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    1. This is Zita, reading Lucky's comment on the 18th March. I just want to say, Mahendra (Speedy) now there's a good suggestion given by Lucky for you to follow. You have all the talent and the means to produce or re produce these Sri Lankan classics on your modern equipment and still take us back to those days of listening to the originals. But what I like is that the new reproductions by you have its own appeal and we enjoy it not just because we've heard it in our childhood. So it is all the more reason for you keep 'resurrecting' old classics and give them a new lease of life. Looking forward to many more like the above, I am, 'the always late' Zita

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  3. Hi,Lucky,
    My wife is a fan of Srilankan music and we have got Srilankan channels via Lyca TV.Annual contribution is around £90.00.The most popular programme,in our good old days was Muwan pelessa.
    While,I was in Bloem,I made it a point to listen to the programme,sitting by the side of the radio in a side room.I,am sure lot of other inmates were not interested.
    I,made it a point to listen every week,during my stay in Srilanka.I,still remember the words that came out of Arachchila,s mouth(Wijeratna Warakagoda)Instead of Sudu Banda,the word "Hudhu Banda" was used.Other most interesting word for the gun was "Gini Kadaya".Those words are reveberating in my my mind.By the way,Wijeratna Warakagoda was an Anandian.He had his early education at ST:Annes,Kurunegala(Alma Mater of our Senarath.J)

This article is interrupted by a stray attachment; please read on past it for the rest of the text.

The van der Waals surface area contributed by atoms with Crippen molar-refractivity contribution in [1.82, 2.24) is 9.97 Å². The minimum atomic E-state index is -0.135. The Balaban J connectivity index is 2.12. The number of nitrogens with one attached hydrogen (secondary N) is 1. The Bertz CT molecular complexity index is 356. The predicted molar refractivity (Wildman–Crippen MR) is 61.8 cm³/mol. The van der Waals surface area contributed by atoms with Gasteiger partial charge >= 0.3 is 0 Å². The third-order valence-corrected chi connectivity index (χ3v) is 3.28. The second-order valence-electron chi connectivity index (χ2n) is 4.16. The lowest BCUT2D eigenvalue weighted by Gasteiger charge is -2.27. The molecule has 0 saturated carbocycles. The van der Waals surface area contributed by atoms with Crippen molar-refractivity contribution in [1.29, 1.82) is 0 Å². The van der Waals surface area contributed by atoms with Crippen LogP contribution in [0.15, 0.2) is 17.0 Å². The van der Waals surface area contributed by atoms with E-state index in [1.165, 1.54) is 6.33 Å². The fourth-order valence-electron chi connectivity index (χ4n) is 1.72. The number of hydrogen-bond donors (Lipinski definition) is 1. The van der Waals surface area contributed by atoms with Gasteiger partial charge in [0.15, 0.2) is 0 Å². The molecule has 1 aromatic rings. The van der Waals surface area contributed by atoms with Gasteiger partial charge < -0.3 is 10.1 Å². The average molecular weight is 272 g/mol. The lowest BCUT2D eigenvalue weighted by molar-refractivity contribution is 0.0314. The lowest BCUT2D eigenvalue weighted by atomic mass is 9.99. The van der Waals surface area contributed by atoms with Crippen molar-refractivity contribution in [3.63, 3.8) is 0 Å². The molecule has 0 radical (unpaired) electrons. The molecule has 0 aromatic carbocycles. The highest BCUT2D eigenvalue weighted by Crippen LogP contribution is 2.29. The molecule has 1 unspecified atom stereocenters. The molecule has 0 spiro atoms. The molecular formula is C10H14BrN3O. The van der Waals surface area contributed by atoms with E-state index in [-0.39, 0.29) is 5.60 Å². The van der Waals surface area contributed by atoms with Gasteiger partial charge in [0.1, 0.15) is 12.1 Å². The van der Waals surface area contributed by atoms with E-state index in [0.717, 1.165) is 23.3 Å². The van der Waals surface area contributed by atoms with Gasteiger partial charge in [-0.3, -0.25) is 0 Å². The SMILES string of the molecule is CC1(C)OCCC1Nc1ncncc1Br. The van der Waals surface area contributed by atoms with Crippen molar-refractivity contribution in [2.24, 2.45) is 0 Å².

I,am sure you are well aware of all those things.

    Sumathi

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  4. We invite Mahen to sing for us because we want to hear a different version sung by someone we know. It wouldn't be fair to compare it with the original which has been a classic for more than half a century. I like this new version which is significantly different but nevertheless brings back memories of the past. I did my internship at Kurunegala and was a regular at Dambulla at weekends and the song brings back many happy memories of my youth. Then Tudor Wickramaratchi became the DMO at Dambulla when I visited him often in his lovely old DMO's quarters. Thank you for bringing back so many happy times which still feels like yesterday. Ah!! Those were the days of wine and roses.